Still from single-channel video by Tiona Nekkia McClodden


THE ARTIST LIST for Prospect New Orleans was officially announced today. Invited artists for the 2020 triennial include Los Angeles-based Mark Bradford, who participated in the first Prospect New Orleans more than a decade ago and is contributing a major new site-specific work; the late Georgia-born Beverly Buchanan (1940-2015) whose practice explored Southern vernacular architecture and was best known for her shack sculptures; and Brooklyn-based Simone Leigh. Her 16-foot-tall “Brick House” sculpture of a black female figure overlooks 10th Avenue in New York City. In New Orleans, Leigh will install a temporary public monument that draws on the city’s history.

Participants in Prospect.5 also include artists Dawoud Bey, Karon Davis, Barbara Chase-Riboud, Jamal Cyrus, Celeste Dupuy-Spencer, ektor garcia, Jennie C. Jones, Mimi Lauter, Candice Lin, Rodney McMillian, Hương Ngô, Jennifer Packer, and Kiki Smith.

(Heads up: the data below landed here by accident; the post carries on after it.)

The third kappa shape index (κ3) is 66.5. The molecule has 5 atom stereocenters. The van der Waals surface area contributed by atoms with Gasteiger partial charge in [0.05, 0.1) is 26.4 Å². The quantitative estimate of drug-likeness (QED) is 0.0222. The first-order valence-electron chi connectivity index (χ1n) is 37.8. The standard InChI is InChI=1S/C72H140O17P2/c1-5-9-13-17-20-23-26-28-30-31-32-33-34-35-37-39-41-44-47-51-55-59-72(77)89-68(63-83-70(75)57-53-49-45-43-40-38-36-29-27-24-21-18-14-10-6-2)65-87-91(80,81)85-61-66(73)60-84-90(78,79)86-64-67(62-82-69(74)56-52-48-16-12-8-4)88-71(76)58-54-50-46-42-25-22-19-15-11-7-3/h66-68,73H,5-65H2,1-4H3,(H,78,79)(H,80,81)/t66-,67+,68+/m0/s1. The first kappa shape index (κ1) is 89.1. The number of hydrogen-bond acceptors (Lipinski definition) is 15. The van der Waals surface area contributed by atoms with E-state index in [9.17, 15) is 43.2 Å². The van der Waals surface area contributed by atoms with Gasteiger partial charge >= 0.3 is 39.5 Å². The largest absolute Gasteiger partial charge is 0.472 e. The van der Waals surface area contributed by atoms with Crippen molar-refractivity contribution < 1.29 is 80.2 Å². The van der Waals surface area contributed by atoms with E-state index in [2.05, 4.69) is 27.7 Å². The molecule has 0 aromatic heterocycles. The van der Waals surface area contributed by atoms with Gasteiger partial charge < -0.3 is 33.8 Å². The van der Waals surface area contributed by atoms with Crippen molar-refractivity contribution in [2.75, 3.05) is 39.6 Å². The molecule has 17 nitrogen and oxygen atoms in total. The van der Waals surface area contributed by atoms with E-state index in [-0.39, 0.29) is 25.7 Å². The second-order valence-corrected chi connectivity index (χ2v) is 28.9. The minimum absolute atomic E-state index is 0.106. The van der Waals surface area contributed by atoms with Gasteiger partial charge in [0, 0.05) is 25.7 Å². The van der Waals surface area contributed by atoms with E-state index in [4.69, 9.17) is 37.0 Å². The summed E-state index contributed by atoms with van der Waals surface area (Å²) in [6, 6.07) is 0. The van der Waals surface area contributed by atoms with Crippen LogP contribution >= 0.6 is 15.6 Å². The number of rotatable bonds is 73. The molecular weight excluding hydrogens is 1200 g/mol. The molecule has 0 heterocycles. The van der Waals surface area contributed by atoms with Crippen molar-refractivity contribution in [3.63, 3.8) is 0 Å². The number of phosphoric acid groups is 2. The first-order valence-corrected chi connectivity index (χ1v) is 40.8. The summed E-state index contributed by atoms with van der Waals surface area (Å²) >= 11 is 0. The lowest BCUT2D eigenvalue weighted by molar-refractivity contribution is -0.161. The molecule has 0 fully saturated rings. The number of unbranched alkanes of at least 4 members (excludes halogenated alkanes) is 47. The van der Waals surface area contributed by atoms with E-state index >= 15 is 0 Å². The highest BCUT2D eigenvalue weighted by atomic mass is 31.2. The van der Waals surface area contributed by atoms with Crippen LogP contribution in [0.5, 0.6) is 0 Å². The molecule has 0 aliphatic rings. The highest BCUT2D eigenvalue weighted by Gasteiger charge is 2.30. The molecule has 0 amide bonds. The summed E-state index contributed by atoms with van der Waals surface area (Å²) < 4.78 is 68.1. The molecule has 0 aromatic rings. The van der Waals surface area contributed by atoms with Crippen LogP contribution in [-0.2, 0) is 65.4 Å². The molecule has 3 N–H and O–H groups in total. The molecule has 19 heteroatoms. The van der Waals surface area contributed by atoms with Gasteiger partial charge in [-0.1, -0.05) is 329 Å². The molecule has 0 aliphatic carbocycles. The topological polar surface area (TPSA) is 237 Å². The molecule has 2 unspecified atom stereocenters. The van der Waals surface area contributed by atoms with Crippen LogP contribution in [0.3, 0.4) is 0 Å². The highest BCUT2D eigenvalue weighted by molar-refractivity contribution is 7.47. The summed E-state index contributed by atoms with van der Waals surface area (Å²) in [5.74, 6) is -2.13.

Based in New Orleans, Katrina Andry, Keni Anwar, Ron Bechet, Willie Birch, Malcolm Peacock, Welmon Sharlhorne and the late photographer George Dureau (1930-2014), are also on the list.

The group represents a range of disciplines and is composed of 49 individual artists, the collective Cooking Sections (Alon Schwabe and Daniel Fernández Pascual), and The Neighborhood Story Project, a nonprofit ethnography organization that partners with the University of New Orleans. More than 60 percent of the artists are black and nearly 20 percent live and work in New Orleans.